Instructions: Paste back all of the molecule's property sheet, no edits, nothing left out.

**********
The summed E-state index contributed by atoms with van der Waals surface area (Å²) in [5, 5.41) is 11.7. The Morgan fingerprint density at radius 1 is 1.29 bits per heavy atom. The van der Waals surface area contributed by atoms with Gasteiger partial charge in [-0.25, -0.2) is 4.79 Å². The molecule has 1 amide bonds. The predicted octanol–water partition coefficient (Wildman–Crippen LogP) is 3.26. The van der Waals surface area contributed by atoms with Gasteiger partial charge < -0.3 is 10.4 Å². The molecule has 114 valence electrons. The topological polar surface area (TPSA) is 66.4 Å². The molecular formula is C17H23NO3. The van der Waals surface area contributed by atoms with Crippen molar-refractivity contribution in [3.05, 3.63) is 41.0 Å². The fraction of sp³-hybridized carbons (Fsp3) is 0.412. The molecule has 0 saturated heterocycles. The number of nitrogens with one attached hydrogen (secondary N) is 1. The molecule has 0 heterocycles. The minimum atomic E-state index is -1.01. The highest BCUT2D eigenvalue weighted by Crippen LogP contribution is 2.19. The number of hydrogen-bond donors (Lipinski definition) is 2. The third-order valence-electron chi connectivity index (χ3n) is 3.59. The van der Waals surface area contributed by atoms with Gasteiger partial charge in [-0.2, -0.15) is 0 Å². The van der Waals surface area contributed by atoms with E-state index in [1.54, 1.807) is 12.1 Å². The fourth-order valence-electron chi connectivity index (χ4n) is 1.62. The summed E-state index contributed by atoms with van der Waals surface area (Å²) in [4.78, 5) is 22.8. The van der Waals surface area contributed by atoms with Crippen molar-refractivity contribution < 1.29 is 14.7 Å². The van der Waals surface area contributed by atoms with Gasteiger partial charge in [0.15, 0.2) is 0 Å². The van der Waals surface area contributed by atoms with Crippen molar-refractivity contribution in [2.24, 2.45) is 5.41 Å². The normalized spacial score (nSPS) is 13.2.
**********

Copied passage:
The summed E-state index contributed by atoms with van der Waals surface area (Å²) in [5, 5.41) is 11.7. The Morgan fingerprint density at radius 1 is 1.29 bits per heavy atom. The van der Waals surface area contributed by atoms with Gasteiger partial charge in [-0.25, -0.2) is 4.79 Å². The molecule has 1 amide bonds. The predicted octanol–water partition coefficient (Wildman–Crippen LogP) is 3.26. The van der Waals surface area contributed by atoms with Gasteiger partial charge < -0.3 is 10.4 Å². The molecule has 114 valence electrons. The topological polar surface area (TPSA) is 66.4 Å². The molecular formula is C17H23NO3. The van der Waals surface area contributed by atoms with Crippen molar-refractivity contribution in [3.05, 3.63) is 41.0 Å². The fraction of sp³-hybridized carbons (Fsp3) is 0.412. The molecule has 0 saturated heterocycles. The number of nitrogens with one attached hydrogen (secondary N) is 1. The molecule has 0 heterocycles. The minimum atomic E-state index is -1.01. The highest BCUT2D eigenvalue weighted by Crippen LogP contribution is 2.19. The number of hydrogen-bond donors (Lipinski definition) is 2. The third-order valence-electron chi connectivity index (χ3n) is 3.59. The van der Waals surface area contributed by atoms with Gasteiger partial charge in [-0.2, -0.15) is 0 Å². The van der Waals surface area contributed by atoms with E-state index in [1.54, 1.807) is 12.1 Å². The fourth-order valence-electron chi connectivity index (χ4n) is 1.62. The summed E-state index contributed by atoms with van der Waals surface area (Å²) in [4.78, 5) is 22.8. The van der Waals surface area contributed by atoms with Crippen molar-refractivity contribution < 1.29 is 14.7 Å². The van der Waals surface area contributed by atoms with Gasteiger partial charge in [0.15, 0.2) is 0 Å². The van der Waals surface area contributed by atoms with Crippen molar-refractivity contribution in [2.24, 2.45) is 5.41 Å². The normalized spacial score (nSPS) is 13.2.